Low seat belt awareness possible cause of high child fatalities

Wan Tingting
Traffic accidents lead to a quarter of the deaths of local children aged between seven and nine years, higher than the 17 percent national level, according to a recent report.
Wan Tingting

Traffic accidents lead to a quarter of the deaths of Shanghai children aged between seven and nine years, higher than the 17 percent national level, according to a recent report from the road traffic safety research center of the Ministry of Public Security.

On a national level, accidents in private vehicles are the biggest killer of children on the roads, account for 33 percent of deaths.

Children were most likely to be involved in traffic accidents on their way to and from school, whether that be in the family car or a school bus.

The report went on to state that the use of child passenger restraints in Shanghai is lower than 14 percent. 

This explains the high number of child fatalities, according to officials from Safe Kids Worldwide, a non-profitable organization which is pushing for the use of child passenger restraints in Shanghai and other leading cities across the country.

China’s lack of clear legal provisions makes public awareness of child restraints rather ambiguous. Shanghai made headway in 2014 when it suggested children under four be restrained, but it wasn't a legal requirement and is not enforced, officials said.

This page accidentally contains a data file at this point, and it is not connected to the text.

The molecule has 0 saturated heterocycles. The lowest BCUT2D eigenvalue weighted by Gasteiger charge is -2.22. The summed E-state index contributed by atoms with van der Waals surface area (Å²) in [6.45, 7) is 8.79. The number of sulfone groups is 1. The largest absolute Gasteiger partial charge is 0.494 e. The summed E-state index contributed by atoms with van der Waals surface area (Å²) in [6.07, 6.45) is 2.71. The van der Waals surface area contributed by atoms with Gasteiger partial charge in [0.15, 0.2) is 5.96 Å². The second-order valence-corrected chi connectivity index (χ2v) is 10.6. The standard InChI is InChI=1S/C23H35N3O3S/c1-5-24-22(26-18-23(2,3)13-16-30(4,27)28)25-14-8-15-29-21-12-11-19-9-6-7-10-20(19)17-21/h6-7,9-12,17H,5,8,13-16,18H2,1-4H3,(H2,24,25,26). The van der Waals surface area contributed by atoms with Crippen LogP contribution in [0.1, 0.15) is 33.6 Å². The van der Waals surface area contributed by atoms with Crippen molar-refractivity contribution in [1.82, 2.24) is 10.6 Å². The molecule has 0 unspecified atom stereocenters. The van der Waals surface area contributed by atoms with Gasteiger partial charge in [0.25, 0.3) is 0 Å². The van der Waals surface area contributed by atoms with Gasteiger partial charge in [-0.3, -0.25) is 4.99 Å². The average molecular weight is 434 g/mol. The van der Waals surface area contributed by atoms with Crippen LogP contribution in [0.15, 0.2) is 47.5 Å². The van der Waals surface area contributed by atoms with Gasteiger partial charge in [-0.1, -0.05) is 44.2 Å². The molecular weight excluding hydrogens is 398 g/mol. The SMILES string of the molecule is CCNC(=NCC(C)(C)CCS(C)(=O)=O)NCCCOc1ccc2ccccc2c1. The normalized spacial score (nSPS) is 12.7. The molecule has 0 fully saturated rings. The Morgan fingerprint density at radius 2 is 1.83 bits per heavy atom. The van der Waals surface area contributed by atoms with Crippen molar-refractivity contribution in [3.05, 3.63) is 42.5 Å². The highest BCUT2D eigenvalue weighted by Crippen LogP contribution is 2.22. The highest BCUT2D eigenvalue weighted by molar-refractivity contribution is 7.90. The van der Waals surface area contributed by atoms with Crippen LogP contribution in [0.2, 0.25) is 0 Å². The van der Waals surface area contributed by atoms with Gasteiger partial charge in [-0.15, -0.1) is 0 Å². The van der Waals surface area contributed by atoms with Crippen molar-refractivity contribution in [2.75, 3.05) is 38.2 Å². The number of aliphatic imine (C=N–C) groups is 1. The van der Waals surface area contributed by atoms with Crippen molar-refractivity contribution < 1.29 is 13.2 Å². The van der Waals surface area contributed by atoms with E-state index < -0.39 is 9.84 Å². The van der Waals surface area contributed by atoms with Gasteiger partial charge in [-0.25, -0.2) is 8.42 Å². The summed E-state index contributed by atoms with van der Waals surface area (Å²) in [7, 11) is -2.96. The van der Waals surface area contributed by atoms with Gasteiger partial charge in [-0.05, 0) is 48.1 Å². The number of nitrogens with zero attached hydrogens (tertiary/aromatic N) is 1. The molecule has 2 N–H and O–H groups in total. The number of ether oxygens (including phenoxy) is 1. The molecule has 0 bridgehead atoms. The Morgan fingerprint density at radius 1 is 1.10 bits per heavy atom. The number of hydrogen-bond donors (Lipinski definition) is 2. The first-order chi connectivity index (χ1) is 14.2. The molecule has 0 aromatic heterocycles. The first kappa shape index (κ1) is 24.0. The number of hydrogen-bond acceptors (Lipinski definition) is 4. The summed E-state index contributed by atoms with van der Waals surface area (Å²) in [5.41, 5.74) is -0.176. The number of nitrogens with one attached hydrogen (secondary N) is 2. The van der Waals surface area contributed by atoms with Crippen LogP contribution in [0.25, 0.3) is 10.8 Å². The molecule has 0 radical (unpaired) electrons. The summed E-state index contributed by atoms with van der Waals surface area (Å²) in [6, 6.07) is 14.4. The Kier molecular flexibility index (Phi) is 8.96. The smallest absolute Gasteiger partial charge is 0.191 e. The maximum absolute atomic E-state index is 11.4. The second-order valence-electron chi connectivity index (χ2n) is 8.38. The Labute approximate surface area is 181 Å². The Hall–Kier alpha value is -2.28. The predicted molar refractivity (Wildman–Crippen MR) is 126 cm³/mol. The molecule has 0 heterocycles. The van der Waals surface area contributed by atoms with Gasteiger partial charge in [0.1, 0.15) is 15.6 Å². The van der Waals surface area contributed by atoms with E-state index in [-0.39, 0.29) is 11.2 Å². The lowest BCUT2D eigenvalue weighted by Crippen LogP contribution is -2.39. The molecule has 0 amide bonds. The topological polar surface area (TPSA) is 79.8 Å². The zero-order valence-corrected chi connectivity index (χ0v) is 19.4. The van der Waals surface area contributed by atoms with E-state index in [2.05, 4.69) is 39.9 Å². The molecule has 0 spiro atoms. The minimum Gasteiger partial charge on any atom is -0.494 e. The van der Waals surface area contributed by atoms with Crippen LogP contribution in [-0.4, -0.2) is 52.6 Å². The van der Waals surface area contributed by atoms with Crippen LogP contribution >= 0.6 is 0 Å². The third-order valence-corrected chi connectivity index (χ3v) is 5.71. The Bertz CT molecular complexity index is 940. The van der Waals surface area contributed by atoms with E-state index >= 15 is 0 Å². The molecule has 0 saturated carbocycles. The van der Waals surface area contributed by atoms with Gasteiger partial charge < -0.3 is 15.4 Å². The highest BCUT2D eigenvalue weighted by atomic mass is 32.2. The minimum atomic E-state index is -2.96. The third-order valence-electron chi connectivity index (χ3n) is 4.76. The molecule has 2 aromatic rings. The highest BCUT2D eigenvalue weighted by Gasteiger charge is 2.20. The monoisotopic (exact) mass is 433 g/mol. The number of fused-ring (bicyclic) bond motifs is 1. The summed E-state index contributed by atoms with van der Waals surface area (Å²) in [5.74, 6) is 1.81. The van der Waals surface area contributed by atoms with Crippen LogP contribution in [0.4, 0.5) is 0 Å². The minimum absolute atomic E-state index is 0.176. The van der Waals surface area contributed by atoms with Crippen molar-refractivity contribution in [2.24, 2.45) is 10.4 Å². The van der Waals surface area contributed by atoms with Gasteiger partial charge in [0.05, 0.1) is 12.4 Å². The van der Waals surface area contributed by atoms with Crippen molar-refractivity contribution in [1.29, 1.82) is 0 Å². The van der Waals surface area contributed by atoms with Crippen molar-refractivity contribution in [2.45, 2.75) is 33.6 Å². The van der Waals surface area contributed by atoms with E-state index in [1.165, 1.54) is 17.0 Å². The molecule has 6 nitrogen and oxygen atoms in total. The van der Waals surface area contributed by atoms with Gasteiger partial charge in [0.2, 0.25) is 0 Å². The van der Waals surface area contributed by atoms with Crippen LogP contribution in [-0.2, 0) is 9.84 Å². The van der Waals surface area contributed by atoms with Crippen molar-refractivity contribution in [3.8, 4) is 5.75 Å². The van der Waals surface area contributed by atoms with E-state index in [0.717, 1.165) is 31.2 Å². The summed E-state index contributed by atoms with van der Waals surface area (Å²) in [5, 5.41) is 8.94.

Parents are also unaware of the benefits of restraints specifically designed for children.

“My 7-year-old son always complains the seat belt is uncomfortable," said a mother surnamed Wei. "I think it's unnecessary to keep buying new child safety seats as he grows up, so we just put him in the back seat with the normal seat belt."

However, experts explained car seats and their seat belts are designed for adults, and that child restraints can reduce the risk of fatalities among young children by up to 80 percent.

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